Ms. Elliot points out that even professionals who regret the time demands often get enjoyment from some aspects of running their business. "If that's the case, they may just need to develop skills to run it more effectively."
A good starting point can be to sit down and create a management plan, Ms. Elliot suggests. "An almost universal lack in small professional companies is they haven't ever spelled out job descriptions."
Developing documentation means people can move in and out of roles without affecting the operation and the entrepreneur can step back and the business will still run smoothly.
"Professional firms really need to work at building a sustainable culture that permeates all the people they hire. That way the clients can be confident, whether they are dealing with the founder or a junior partner."
It also makes the business more valuable to a potential buyer, she adds."Without instilling your expertise and credibility in others when you go to sell the business, what s there to sell?"
However, since you're running a business, it's never a good idea to divorce yourself too much from managing it, cautions Bridget Field, services co-ordinator for Small Business BC in Vancouver.
"If you are most comfortable at the drafting table, shutting out the whole world and focusing on the work in front of you, you have to recognize that may not work for a team that is counting on you to lead, communicate and delegate responsibility to them," she says.
"Ideally, as founder and senior partner you should mentor junior staff as they are hired into the firm and encourage them to take on the smaller projects with your creative style and vision in mind."
It frees the owner to focus on managing the larger clients and projects. "Pick and choose the projects that are most important to you and schedule time to work on them with the team so you won't feel pulled away from what you love," Ms. Field recommends.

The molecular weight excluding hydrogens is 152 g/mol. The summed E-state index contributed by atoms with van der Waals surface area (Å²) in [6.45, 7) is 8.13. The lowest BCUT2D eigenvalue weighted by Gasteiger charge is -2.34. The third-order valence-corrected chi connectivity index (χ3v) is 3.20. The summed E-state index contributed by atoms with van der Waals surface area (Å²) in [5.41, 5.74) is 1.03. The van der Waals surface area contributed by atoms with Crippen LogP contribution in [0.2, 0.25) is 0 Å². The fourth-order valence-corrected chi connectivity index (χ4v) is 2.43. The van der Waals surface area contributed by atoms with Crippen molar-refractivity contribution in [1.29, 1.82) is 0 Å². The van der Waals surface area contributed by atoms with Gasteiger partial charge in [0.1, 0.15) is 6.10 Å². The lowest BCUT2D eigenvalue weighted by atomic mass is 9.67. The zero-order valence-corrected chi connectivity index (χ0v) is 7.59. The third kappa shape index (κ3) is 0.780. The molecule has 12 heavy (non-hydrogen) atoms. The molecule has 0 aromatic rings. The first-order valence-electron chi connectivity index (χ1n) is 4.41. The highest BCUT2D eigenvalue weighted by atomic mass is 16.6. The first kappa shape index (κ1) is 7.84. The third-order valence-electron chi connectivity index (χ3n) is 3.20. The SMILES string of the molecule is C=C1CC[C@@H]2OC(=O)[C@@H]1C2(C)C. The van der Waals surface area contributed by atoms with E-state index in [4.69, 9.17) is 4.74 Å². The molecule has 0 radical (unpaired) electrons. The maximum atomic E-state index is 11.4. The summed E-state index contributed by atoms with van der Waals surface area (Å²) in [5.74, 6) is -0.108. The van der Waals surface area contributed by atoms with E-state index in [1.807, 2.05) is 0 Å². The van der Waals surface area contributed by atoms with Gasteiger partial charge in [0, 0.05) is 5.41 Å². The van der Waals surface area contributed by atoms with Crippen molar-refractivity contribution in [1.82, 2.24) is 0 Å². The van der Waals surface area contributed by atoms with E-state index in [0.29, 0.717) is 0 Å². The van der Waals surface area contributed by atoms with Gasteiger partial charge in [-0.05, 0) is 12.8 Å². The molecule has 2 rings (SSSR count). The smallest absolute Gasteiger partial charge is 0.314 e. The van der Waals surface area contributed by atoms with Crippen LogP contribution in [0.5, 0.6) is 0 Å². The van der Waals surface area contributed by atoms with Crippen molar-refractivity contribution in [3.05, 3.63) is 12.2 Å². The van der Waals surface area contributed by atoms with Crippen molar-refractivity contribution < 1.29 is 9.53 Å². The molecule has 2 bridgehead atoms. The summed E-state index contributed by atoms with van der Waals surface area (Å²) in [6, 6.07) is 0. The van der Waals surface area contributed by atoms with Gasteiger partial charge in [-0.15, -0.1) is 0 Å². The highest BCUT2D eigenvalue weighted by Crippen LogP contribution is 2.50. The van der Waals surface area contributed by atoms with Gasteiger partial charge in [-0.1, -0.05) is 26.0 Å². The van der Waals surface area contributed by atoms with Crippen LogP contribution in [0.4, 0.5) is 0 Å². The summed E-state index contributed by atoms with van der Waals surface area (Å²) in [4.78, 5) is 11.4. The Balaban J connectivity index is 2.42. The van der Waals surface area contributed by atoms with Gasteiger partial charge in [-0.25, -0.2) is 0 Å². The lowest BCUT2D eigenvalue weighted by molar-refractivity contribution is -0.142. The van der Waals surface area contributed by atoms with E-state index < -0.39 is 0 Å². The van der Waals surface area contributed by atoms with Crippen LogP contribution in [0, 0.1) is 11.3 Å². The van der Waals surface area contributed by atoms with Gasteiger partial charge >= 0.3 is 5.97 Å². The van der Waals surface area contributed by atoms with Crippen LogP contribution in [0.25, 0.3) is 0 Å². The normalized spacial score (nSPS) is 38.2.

Mr. Sahuri says he believes a team approach has created a good balance for him and his associates, even as the firm has expanded from 20 to 35 employees in the past three years and it has taken on a number of big new projects, including an administrative complex for Suncor in Ft. McMurray and a concert hall at Mount Royal University in Calgary.
"We've created a studio that has a team of specialists who support each other. That allows the architects and designers to still be architects and designers," he explains. "It comes back to the old philosophy of 'surround yourself with people that are better than you at other things' and make sure you are good at what you do and keep practising that."
Rather than closing his door and working alone, he's also developed a team approach to his design work. "I will call in other designers and we have a meeting to brainstorm and throw ideas around. It's quite exciting, because the younger generation of architects have such phenomenal at graphic abilities. I'm an old line guy who just sketches and draw with markers and pens."
And even though the designers may not have to do the management chores, it's important for them to be aware of trends affecting the industry, Mr. Sahuri finds.
The company has a weekly in-house continued-learning program for staff on topics ranging from contract administration to risk management procedures to innovative designs from around the world.
"You can't stay stagnant, you have to keep learning and growing."